In 1998, food ministry says the government had decided to decontrol the sugar industry in a phased manner.

On February 28, 2001, in his Budget speech, finance minister Yashwant Sinha says, "Government is committed to complete decontrol of sugar. But this must be irreversible."

On September 17, 2010, food minister Sharad Pawar says government will decide on sugar decontrol within a month.

Last week, CII urged the government to decontrol sugar and "set it free".

Nothing has changed in 13 years. The sugar industry continues to demand liberalization. Government promises and dithers. 'Decontrol' means mills are free to sell as much as they like, when and where they like; decide how many bags to hold; choose packing material; export when they wish; and not be forced to sell sugar meant for ration shops at a discount to the government.

All fair and pretty basic for any industry, you would agree. Even more so for an industry that transfers Rs 55,000 crore annually to 50 million village families. So why are not these demands met? The answer depends on whom you ask.

Industry blames government. After firm commitment in Parliament and frequent public promises, it never keeps its word. Unfortunately, government is handicapped by its desire to please everyone. When they meet millers in Delhi, ministers agree with the business logic of decontrol.

When they visit the farming heartland, ministers speak in favour of controls because they believe farmers will be pleased. Several state governments are against decontrol for the same reason: farmers don't want it. Truth is decontrol as defined by mills is irrelevant for farmers.

They will continue to get the government-fixed fair and remunerative price from mills with no choice but to buy. Whether mills sell sugar in a free or controlled market, farmer income is secure.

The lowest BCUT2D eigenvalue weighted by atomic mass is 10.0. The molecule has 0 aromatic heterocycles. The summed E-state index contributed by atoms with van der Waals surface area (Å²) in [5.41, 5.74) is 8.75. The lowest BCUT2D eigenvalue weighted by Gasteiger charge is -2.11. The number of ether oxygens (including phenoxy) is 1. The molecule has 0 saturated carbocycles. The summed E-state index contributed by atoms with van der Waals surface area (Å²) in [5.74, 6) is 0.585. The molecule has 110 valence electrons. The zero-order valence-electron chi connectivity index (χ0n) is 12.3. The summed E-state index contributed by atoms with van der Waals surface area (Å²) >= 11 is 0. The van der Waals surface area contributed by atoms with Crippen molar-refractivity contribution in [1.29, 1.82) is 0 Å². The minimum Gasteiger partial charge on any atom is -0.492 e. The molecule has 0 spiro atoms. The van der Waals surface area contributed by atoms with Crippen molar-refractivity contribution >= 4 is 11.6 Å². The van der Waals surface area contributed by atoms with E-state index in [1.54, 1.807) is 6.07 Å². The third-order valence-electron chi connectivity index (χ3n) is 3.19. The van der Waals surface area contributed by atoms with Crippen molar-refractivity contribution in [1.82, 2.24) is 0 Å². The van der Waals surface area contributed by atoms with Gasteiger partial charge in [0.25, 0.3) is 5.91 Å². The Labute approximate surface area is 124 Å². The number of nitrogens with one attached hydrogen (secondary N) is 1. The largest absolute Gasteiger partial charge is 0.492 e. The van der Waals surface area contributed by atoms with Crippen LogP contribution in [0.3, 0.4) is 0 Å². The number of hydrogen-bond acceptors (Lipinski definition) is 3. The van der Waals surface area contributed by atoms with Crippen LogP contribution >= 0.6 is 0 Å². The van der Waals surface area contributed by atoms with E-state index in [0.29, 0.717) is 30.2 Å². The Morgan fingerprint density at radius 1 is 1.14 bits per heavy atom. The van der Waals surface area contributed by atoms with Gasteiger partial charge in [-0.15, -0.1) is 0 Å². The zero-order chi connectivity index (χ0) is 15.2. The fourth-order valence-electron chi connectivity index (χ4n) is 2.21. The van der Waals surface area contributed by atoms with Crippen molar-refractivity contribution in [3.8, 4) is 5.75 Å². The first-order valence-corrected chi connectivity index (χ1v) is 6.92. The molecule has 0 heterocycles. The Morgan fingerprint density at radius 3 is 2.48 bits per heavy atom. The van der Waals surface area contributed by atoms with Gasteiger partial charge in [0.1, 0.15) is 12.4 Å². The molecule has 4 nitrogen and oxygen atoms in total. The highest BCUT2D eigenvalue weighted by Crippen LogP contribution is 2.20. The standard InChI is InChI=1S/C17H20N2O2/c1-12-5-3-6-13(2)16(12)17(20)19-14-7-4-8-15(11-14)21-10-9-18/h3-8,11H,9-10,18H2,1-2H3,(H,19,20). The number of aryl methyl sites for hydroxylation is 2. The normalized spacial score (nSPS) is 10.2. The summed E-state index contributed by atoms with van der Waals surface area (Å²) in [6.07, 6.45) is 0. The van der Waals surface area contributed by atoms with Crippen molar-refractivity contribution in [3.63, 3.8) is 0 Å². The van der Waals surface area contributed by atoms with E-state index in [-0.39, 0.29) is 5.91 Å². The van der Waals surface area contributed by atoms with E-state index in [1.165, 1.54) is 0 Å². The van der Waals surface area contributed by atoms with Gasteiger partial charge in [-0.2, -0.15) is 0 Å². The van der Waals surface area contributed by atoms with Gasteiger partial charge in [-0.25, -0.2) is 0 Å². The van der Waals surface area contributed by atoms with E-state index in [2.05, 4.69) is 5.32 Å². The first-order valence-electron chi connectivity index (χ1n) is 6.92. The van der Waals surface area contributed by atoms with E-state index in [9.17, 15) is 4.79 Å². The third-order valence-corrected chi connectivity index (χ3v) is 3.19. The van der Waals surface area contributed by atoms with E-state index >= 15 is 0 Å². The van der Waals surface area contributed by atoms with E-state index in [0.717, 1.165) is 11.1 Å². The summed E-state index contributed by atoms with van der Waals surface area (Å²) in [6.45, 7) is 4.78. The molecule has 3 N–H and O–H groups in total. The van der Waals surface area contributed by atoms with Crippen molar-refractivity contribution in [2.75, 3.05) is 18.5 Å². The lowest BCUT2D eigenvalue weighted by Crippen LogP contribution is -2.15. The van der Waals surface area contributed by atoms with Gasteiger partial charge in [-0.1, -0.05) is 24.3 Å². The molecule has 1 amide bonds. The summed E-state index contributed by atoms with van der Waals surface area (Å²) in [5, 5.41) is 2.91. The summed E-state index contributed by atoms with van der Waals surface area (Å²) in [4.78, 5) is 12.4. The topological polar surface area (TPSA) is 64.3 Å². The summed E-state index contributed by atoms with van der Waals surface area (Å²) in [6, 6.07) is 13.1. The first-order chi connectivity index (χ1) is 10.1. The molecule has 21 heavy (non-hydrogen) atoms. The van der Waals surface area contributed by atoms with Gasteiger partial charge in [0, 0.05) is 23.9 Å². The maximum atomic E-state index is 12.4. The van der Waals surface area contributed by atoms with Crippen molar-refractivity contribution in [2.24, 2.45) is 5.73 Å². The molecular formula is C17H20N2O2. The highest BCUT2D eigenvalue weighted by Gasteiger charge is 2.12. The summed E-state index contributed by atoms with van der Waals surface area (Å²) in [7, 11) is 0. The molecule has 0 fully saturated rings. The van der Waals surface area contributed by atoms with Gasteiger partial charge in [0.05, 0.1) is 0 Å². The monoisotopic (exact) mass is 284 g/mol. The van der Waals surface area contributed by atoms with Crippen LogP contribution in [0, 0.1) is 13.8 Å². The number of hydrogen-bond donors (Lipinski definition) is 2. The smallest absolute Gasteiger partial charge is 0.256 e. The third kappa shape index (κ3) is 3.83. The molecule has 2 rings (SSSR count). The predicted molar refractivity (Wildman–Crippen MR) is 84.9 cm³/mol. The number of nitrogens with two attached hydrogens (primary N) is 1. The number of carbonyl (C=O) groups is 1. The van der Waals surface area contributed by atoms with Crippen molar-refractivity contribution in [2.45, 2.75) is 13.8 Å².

There are other fears. Parliament's standing committee on food, with 28 MPs from various parties, believes after decontrol mills would stop supplying ration shops.

They would also initially offload excess stocks and bring down prices. Later they would hoard and fleece consumers while the government watches helplessly. No Cabinet will allow decontrol till such political misgivings exist.

Government, meanwhile, blames industry for the delay and not without reason. For several years, while private mills were lobbying for decontrol, cooperative mills from Maharashtra were quietly working against it.

A free market means cooperative mills, run like PSUs, have to face competition and price volatility. The smaller private mills share their disquiet. Sudden competition would kill them.

Industry even today doesn't want de-reservation of cane area because with one stroke that takes away assured raw material supply. Competing for cane raises input cost and lowers margins. Reservation ties fortunes of farmers within 15-km radius to one mill, no matter how inefficient.

As they can't sell to other mills willing to pay more, farmers never get maximum value in a free market. Logically, farmers should lobby for area de-reservation. But they won't because in a bumper year, they benefit from assured buyers.

Timing is another issue. Mills want decontrol during shortage to profit from a free market. In a bumper year, they want government to continue regulating sugar supply and keep prices high enough to let the weakest survive.

But industry knows government will only listen during the bumper years. So that's when the clamour resumes. Luckily, just the talk of decontrol is enough to perk up equity market interest in sugar stocks. In seasons of plenty, news of such discussions give scrips a much-needed fillip. Government is quick to sense this and plays along.

Despite controls, in the last 13 years, the number of mills and their market caps has risen. Foreign companies are acquiring assets, the most recent being Olam International last week. At some level, the present system helps everyone. Herein lies the nub.
Sugar decontrol will hang fire as long as government and industry contain divided interests. It is impossible unless delinked from the cycle of shortage and oversupply. Government and industry have to negotiate and be willingness to face the political and business risks it entails.

Otherwise sugar decontrol will remain a tantalizing promise, always just a notification away.

source: ET

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